Pleasure Craft 
Walls, Mirrors and Windows

Independent • 2022

Pleasure Craft’s Walls, Mirrors and Windows brings the concept album into the streaming age.

When I was in middle school, I was obsessed with The Wall. I got a CD copy one Christmas from my dad, in the 7th grade, I think, and listened to the whole thing (1 hour, 21 minutes, 3 seconds), in sequence, several times a week for at least a year. In the 8th grade, my girlfriend (lol) bought me a The Wall t-shirt with the, ahem, “dancing”  flowers from the 1982 film adaptation of the album on it. I wore it to school every week. I, of course, watched the film on VHS many times, including once with the aforementioned girlfriend. She did not like it. I scribbled lyrics and drew the characters on notebooks while my teacher droned. I took the lyric “We don’t need no education” very seriously, especially when thinking about The Wall during math class. I learned how to (roughly) play every song on the album on bass. Busting out the lead bass part from “Hey You” was my pride and glory. The “In the Flesh?” riff was the toughest in my arsenal. 

Beyond the music, I think what makes an album like The Wall so compelling to a young mind (or any mind) is the story. I was so invested and interested in Pink’s journey from a young boy with daddy issues and war trauma to a hedonistic rockstar that I couldn’t help but hear it again and again. It is the ultimate rock opera and the ultimate story of rock music and stardom. They don’t make rock operas anymore ( which is mostly for the best) but sometimes I find myself craving narrative. It doesn’t have to bash you over the head, but if an album is just a collection of songs, its chances of hooking my interest are always slightly lower.

Enter Walls, Mirrors and Windows, the debut full-length from Pleasure Craft, the musical project of Toronto-based Lizard King Sam Lewis. Lewis is a student of music: both history and the art itself, having attended Humber College in Toronto to study jazz performance and composition on trumpet. While Lewis may or may not have had a The Wall phase, it’s clear that he is a student of classic rock and pop (I would define this as anything released before or up to 1999), and he puts all he has learned to work on this enrapturing album.

The album follows a semi-fictional character on a journey of healing the damages “dominant cultural constructs of manhood and masculinity” cause. And it ponders how to “unstitch the violence sewn and socialized into people raised under those constructs.” Unfolding over three acts (Walls, Mirrors and finally Windows), Lewis presents a vitally-critical picture of masculinity while examining those toxic traits with empathy and an uncomfortable level of understanding. These are muddy waters, but Lewis navigates them brilliantly. The album’s flow lends itself well to the dissection, with each part having a slightly different musical palette.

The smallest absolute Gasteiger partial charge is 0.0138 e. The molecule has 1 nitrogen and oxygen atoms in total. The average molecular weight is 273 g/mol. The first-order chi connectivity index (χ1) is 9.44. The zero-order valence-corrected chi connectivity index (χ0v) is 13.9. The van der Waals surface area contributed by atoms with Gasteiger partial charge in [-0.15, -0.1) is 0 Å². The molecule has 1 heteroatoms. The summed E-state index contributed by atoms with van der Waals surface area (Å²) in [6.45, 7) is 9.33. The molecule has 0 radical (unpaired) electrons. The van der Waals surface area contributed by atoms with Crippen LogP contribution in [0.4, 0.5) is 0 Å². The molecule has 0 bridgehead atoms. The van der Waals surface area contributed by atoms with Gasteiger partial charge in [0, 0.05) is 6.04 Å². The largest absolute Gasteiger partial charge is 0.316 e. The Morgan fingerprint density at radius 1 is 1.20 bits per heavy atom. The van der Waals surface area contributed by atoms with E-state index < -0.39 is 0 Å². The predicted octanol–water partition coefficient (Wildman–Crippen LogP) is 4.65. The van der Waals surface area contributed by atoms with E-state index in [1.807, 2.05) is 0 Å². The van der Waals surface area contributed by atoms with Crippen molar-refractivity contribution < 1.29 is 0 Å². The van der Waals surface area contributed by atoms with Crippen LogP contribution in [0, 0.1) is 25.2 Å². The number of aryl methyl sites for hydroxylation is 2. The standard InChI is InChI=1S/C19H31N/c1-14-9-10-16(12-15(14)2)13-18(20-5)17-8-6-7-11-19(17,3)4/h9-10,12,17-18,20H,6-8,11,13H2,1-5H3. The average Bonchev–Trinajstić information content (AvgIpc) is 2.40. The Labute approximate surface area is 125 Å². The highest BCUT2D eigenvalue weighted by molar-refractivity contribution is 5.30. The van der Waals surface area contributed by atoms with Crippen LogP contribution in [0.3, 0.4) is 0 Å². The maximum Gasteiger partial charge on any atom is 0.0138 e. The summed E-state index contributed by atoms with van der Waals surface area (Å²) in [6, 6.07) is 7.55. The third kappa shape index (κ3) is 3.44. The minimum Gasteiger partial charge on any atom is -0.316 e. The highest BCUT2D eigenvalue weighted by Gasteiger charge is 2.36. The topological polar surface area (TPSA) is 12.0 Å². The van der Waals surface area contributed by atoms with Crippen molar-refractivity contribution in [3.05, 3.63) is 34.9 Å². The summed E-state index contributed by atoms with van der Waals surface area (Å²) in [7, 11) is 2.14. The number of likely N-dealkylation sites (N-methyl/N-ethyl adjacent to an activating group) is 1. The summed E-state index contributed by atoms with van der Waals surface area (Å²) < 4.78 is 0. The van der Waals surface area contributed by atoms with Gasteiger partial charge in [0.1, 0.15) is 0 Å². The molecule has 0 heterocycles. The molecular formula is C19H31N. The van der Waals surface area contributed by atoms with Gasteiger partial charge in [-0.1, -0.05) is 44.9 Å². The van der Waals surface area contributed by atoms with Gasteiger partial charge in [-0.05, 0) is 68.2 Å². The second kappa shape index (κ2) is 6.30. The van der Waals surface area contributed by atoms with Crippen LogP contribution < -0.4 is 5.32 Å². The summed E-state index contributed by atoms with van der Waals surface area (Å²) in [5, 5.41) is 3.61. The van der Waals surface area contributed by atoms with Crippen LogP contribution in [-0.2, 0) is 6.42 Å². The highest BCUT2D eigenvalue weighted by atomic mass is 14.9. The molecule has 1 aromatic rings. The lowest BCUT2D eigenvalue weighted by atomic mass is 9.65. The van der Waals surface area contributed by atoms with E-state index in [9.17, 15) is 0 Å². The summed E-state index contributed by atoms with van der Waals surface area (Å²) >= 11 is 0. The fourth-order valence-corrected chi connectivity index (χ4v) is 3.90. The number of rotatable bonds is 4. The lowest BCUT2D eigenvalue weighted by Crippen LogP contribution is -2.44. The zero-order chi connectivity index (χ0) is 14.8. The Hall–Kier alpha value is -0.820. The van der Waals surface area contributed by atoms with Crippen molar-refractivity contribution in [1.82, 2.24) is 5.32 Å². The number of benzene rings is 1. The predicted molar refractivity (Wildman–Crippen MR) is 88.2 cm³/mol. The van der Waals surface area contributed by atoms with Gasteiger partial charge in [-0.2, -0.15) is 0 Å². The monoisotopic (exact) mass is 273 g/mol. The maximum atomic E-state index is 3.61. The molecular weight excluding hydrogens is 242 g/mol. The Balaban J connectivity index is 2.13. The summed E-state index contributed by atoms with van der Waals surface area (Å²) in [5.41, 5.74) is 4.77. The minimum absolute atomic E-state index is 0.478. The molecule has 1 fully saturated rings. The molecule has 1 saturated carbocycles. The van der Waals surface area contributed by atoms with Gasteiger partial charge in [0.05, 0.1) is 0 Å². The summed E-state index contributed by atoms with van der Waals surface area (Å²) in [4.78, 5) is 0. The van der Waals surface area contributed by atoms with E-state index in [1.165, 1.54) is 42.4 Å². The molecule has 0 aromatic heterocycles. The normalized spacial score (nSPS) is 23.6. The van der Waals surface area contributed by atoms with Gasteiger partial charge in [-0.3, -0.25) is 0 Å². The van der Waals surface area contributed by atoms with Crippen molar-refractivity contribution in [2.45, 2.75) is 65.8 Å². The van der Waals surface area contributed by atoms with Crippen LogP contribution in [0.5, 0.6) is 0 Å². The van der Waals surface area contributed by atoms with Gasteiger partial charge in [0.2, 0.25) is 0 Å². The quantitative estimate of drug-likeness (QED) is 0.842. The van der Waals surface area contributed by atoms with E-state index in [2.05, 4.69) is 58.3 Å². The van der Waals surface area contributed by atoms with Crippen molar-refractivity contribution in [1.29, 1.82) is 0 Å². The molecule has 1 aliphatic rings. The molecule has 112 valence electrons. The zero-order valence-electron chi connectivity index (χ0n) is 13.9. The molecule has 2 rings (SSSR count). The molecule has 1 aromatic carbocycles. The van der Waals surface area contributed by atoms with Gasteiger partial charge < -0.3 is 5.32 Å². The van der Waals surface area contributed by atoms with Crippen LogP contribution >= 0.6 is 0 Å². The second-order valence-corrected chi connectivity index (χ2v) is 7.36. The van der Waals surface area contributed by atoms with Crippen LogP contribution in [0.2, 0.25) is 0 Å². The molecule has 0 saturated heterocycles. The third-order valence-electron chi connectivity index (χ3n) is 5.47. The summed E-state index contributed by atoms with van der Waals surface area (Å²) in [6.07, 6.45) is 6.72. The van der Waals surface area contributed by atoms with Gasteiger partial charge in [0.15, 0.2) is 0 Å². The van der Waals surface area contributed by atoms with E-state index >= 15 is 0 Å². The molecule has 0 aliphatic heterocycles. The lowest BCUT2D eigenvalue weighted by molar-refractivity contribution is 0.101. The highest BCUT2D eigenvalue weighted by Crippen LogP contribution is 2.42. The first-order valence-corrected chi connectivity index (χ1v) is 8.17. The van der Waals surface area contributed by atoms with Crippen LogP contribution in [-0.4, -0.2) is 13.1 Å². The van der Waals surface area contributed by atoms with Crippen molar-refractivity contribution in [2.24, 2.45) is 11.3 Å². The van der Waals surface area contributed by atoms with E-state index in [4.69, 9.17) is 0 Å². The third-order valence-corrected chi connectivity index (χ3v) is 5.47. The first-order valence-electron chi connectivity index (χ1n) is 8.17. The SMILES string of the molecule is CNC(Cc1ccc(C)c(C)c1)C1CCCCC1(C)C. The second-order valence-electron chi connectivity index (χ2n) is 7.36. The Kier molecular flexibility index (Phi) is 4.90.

That discomfort is apparent from the jump. On the swaggering “Champion,” Lewis sounds like an animal, writhing and violent. “Cocking my gun, it’s already begun, gonna get my game on”, he croons on the sexy but scary “Bag Down,” the metaphor is obvious on the page but even more so on the record. “Bag Down” is buoyed by Mingia Chen’s backing vocals – a highlight across the entire album. They serve as a light against the darkness and brightly showcase Lewis’s penchant for weird jazz chords and polyrhythms. The industrial grind of Walls leads the way to Mirrors, where the swagger is stripped away for something a little more inward and angry, but no less groovy. Lewis’s skill as a melodist is best displayed on “Silver Green”’s gorgeous and searching chorus, sounding like Julian Casablancas fronting Nine Inch Nails. The album’s climax comes at the end of “Dead Weight,” as pummeling double kicks give way to the theatrical “Actor,” where the album’s anti-hero finally tears down the wall.

Windows is perhaps the most remarkable portion of the album. The section’s prelude sounds like light shining through tiny cracks, a well-earned feeling after the first two acts. “Waking Up” is a classic bit of rock opera fare, a piano-based confessional that Bowie, Rogers, or Reznor could have written. When the trumpet signals at the beginning of “Nothing Ever Happens” – which, honest to goodness, might be the best Strokes song never written – Lewis finally reveals himself from behind the mask he has been wearing. He has made it through the trial of his life, and while he acknowledges there is always work to do, understanding how he got here makes moving along seem just a bit less heavy. Do I follow every beat of the story of Walls, Mirrors and Windows? Absolutely not, but this is a record that leaves you invested in its arc and its musical journey from swaggering industrial to throbbing post-punk to groove-heavy indie rock. I would listen to Lewis kick at the darkness til it bleeds daylight over and over again, and mercifully, this record is only a third as long as The Wall.

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